Background: An analytical framework using Bayesian decision theory and value-of-information analysis has recently been advocated for the economic evaluation of health technologies. The purpose of this study was to apply this framework to screening for abdominal aortic aneurysm (AAA) in Sweden and to compare the conclusions from this study with the conclusions presented in an assessment performed by the Swedish Council of Technology Assessment (SBU).

Methods: A probabilistic decision-analytical model was developed to establish the cost-effectiveness of a screening programme for AAA relative to current clinical practice and to calculate the value-of-information.

Results: The cost per quality-adjusted life-year for screening was €9700. The expected value of perfect information for the assessment of overall cost-effectiveness was low, suggesting little benefit in conducting further research. Expected value of perfect partial information indicated that rupture probabilities were associated with the highest uncertainty. By contrast, the SBU report concluded there was limited evidence of cost-effectiveness and proposed further research.

Conclusion: The investigated screening programme for AAA is likely to be cost-effective and conducting another clinical trial is unlikely to add much valuable information to this decision problem. These recommendations contrast with the vaguer recommendations from SBU that more evidence is required of costs-effectiveness.

Keyword
cost-effectiveness, decision making, prioritising research, abdominal aortic aneurysm
National Category
Medical and Health Sciences
Identifiers
urn:nbn:se:liu:diva-14659 (URN)10.1002/hec.1130 (DOI)
Available from: 2007-09-24 Created: 2007-09-24
3. The cost-effectiveness of an early interventional strategy in non-ST-elevation acute coronary syndrome based on the RITA 3 trial
Open this publication in new window or tab >>The cost-effectiveness of an early interventional strategy in non-ST-elevation acute coronary syndrome based on the RITA 3 trial
Show others...
2008 (English)In: Heart, ISSN 1355-6037, E-ISSN 1468-201X, Vol. 94, 717-723 p.Article in journal (Refereed) Published
Abstract [en]

Background: Evidence suggests that an early interventional strategy for patients with non-ST-elevation acute coronary syndrome (NSTE-ACS) can improve health outcomes but also increase costs when compared with a conservative strategy.

Objective: The aim of this study was to assess the cost-effectiveness of an early interventional strategy in different risk groups from a UK health-service perspective.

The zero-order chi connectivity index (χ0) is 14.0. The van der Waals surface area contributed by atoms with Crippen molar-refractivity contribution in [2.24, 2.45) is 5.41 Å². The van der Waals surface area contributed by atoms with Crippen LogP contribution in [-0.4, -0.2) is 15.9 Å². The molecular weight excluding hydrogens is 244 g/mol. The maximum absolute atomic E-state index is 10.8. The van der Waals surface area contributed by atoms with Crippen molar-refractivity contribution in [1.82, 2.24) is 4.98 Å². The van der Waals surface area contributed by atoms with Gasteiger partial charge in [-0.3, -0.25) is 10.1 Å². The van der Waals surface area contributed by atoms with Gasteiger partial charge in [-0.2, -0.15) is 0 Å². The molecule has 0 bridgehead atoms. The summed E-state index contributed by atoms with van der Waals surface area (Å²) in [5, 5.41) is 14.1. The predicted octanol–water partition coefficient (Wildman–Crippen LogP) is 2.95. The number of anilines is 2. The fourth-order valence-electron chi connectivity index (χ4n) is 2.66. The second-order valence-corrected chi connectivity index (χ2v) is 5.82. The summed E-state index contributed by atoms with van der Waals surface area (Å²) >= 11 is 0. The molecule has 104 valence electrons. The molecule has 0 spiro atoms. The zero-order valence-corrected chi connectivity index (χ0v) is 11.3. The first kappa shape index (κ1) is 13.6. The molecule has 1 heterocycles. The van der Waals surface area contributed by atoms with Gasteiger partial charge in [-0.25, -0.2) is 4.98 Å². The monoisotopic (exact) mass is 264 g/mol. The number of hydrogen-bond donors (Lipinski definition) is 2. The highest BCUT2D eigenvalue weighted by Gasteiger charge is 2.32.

Design: Decision-analytic model based on randomised clinical trial data.

Main outcome measures: Costs in UK Sterling at 2003/2004 prices and quality-adjusted life years (QALYs) combined into an incremental cost-effectiveness ratio.

Methods: Data from the third Randomised Intervention Trial of unstable Angina (RITA 3) was employed to estimate rates of cardiovascular death and myocardial infarction, costs and health-related quality of life. Cost-effectiveness was estimated over patients’ lifetimes within the decision-analytic model.

Results: The mean incremental cost per QALY gained for an early interventional strategy was approximately £55 000, £22 000 and £12 000 for patients at low, intermediate and high risk, respectively. The early interventional strategy is approximately 1%, 35% and 95% likely to be cost-effective for patients at low, intermediate and high risk, respectively, at a threshold of £20 000 per QALY. The cost-effectiveness of early intervention in low-risk patients is sensitive to assumptions about the duration of the treatment effect.

Conclusion: An early interventional strategy in patients presenting with NSTE-ACS is likely to be considered cost-effective for patients at high and intermediate risk, but this is less likely to be the case for patients at low risk.

National Category
Medical and Health Sciences
Identifiers
urn:nbn:se:liu:diva-14660 (URN)10.1136/hrt.2007.127340 (DOI)
Available from: 2007-09-24 Created: 2007-09-24 Last updated: 2017-12-13
4. Cost-effectiveness of endarterectomy in patients with asymptomatic carotid artery stenosis in Sweden
Open this publication in new window or tab >>Cost-effectiveness of endarterectomy in patients with asymptomatic carotid artery stenosis in Sweden
2008 (English)In: British Journal of Surgery, ISSN 0007-1323, E-ISSN 1365-2168, Vol. 95, no 6, 714-720 p.Article in journal (Refereed) Published
Abstract [en]

Background: Long-term health outcomes and costs are important when deciding whether a strategy of carotid endarterectomy in addition to best medical management should be recommended for patients with asymptomatic carotid artery stenosis. This study investigated the cost-effectiveness of such a strategy compared with a strategy of best medical management alone.

Methods: Based on data from the randomized Asymptomatic Carotid Surgery Trial (ACST), a national vascular database and other published sources, expected costs and health outcomes in terms of quality-adjusted life years (QALYs) of both treatment strategies were estimated using decision-analytical modelling. Cost-effectiveness was established for a Swedish setting from a societal perspective.

Results: Base-case analysis showed that the incremental cost per QALY of a strategy with carotid endarterectomy for 65- and 75-year-old men (women) was 34 557 (311 133) and 58 930 (779 776) respectively. Sensitivity analyses indicated that the duration of the treatment effect after 5 years of follow-up in the ACST was important for the cost-effectiveness results.

Conclusion: Carotid endarterectomy in addition to best medical management can be considered cost-effective in men aged 73 years or less but is less likely to be cost-effective in older men or in women.

Place, publisher, year, edition, pages
Chichester, West Sussex, United Kingdom: John Wiley & Sons, 2008
National Category
Medical and Health Sciences
Identifiers
urn:nbn:se:liu:diva-14661 (URN)10.1002/bjs.6157 (DOI)000258391500009 ()
Available from: 2007-09-24 Created: 2007-09-24 Last updated: 2017-12-13Bibliographically approved
5. The value of further research into the cost-effectiveness of endarterectomy in patients with asymptomatic carotid artery stenosis in Sweden
Open this publication in new window or tab >>The value of further research into the cost-effectiveness of endarterectomy in patients with asymptomatic carotid artery stenosis in Sweden
2007 (English)Article in journal (Refereed) Submitted
National Category
Medical and Health Sciences
Identifiers
urn:nbn:se:liu:diva-14662 (URN)
Available from: 2007-09-24 Created: 2007-09-24